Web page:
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Summary:

Microsoft (NSDQ: MSFT) has been working really hard at breaking into the smartphone apps race that’s dominated by Google’s Android and Apple…

Apple

Microsoft (NSDQ: MSFT) has been working really hard at breaking into the smartphone apps race that’s dominated by Google’s Android and Apple (NSDQ: AAPL), so this latest step should perhaps come as no surprise. Microsoft has filed a motion with the U.S. Patent and Trademark Office for Apple to be refused exclusive rights to use the name “App Store,” arguing that this is a generic term that Apple “should not be permitted to usurp for its exclusive use.”

In the motion (obtained and posted by the Seattle tech news site Tech Flash), Microsoft’s lawyers argue that

“the combined term ‘app store’ is commonly used in the trade, by the general press, by consumers, by Apple’s competitors and even by Apple’s founder and CEO Steve Jobs, as the generic name for online stores featuring apps.…In a recent interview, Jobs criticized the proliferation of app stores for Google’s competing Android platform as follows: In addition to Google’s own app Marketplace, Amazon (NSDQ: AMZN), Verizon and Vodafone (NYSE: VOD) have all announced that they are creating their own app stores for Android. There will be at least four app stores on Android which customers must search through to find the app they want and developers will need to work to distribute their apps and get paid.”

Apple has hit back against Microsoft’s attacks, arguing that “”the vastly predominant usage of the expression ‘app store’ in trade press is as a reference to Apple’s extraordinarily well-known APP STORE mark and the services rendered by Apple thereunder.”

Does Microsoft have a case here? While the term certainly has become widely used, one can’t forget that Apple’s App Store also is a play on Apple too, just as Mac is a short term for Macintosh.

But you can’t fault Microsoft for trying anything it can to get an edge over Apple. If one of the allures of smartphones has, so far, been access to app stores, then Apple has stolen a march against its competitors: it has over 300,000 apps in its App Store catalogue, while its next-closest competitor Android has 130,000 in its Market. Microsoft, meanwhile, is relatively languishing at 4,000 in its Marketplace, and that’s including a sizeable number of apps ported over from the predecessor to Windows Phone 7, its most current mobile OS.

That’s a lead that Apple has been banking on and using on other platforms, too, such as the iPad, and — as of last week — the Mac App Store.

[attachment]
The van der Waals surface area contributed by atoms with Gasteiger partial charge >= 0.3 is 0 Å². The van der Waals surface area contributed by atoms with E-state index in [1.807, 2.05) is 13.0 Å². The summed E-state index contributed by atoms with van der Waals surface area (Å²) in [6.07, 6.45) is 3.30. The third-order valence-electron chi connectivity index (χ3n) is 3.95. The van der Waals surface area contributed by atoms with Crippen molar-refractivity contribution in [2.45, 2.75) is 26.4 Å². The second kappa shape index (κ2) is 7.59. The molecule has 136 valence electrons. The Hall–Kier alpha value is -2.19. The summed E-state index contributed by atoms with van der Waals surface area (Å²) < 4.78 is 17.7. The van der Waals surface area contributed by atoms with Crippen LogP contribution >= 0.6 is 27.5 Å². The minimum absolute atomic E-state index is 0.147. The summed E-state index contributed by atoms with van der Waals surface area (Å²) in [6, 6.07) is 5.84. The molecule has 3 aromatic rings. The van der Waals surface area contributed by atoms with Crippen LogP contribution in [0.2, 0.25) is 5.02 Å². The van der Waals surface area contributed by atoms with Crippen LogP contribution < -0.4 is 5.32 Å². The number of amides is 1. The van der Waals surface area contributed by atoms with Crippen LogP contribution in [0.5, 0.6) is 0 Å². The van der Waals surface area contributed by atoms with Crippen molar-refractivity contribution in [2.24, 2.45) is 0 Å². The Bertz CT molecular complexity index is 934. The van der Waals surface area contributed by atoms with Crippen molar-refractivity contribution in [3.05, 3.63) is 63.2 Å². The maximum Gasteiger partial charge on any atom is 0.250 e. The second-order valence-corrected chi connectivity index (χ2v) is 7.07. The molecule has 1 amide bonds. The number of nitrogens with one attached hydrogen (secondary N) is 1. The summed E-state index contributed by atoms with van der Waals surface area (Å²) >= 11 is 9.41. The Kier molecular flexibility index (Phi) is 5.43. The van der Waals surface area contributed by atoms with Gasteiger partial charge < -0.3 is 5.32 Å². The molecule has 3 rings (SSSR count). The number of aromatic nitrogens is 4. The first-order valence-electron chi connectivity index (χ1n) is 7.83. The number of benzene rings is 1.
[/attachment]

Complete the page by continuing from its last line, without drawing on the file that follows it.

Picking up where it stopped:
By Ingrid Lunden

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  1. For Microsoft to claim that App Store is generic and should not be copyrighted is hypocritical. The term “App Store” is no more generic than the term “Windows”. Does this mean that any should be allowed to use term “Windows” in their software package as long as the software uses windows in some way? Actually, the word “app” was not even widely used until the introduction of Apple’s iPhone applications. No one had ever used such term before even though Palm and Windows Mobile software were available on the web prior to Apple’s iPhone. So clearly the term “App Store” was not generic; it was the phenomenal popularity and success of Apple’s iPhone that made such term generic today whereas the word “Windows” had been widely used by people both in terms of physical windows and in the software area prior to Microsoft’s introduction of “Windows”. This whole thing is ridiculous

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  2. Applications have always been called “Apps”.

    Never heard of App Store, until Apple did it, but there are plenty of word combo’s that can work. App Market, App Place, App Cart, etc.

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  3. Hey, have you tried this new app? I bet that app is awesome. Its not talking about an Apple or a Window or even a Chromium, and lets not go there on how trademarking a common edible item (apple) somehow is anymore exclusive a term than a common scenic viewing device (window) I think trademarks are well and good, when original named. I don’t think we should in the future, allow any company to trademark a word that already is commonplace, as we’ve seen first hand how well that works.

    Honestly, I think we need to take a bite of Apple, replace some Windows, and Free Ourselves Smarter and Sooner than waiting around for someone else to do the job for US After all, a price to be paid.

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  4. @makelvin “For Microsoft to claim that App Store is generic and should not be copyrighted is hypocritical. The term ‘App Store’ is no more generic than the term ‘Windows’. Does this mean that any should be allowed to use term ‘Windows’ in their software package as long as the software uses windows in some way?”

    This argument only holds if Microsoft were in the glass business and selling windows–i.e. the generic actual term for portals covered with glass on the sides of houses and buildings. Software trademarked as “Windows” is by no means the same as a product that actually is the dictionary definition of a window. The former only affects the scope of other software (i.e. not the normal use of the word); the latter infringes upon the entire industry of glass-makers who want to sell windows, and would create a trademark on the actual current language usage, which is not what trademarks are about.

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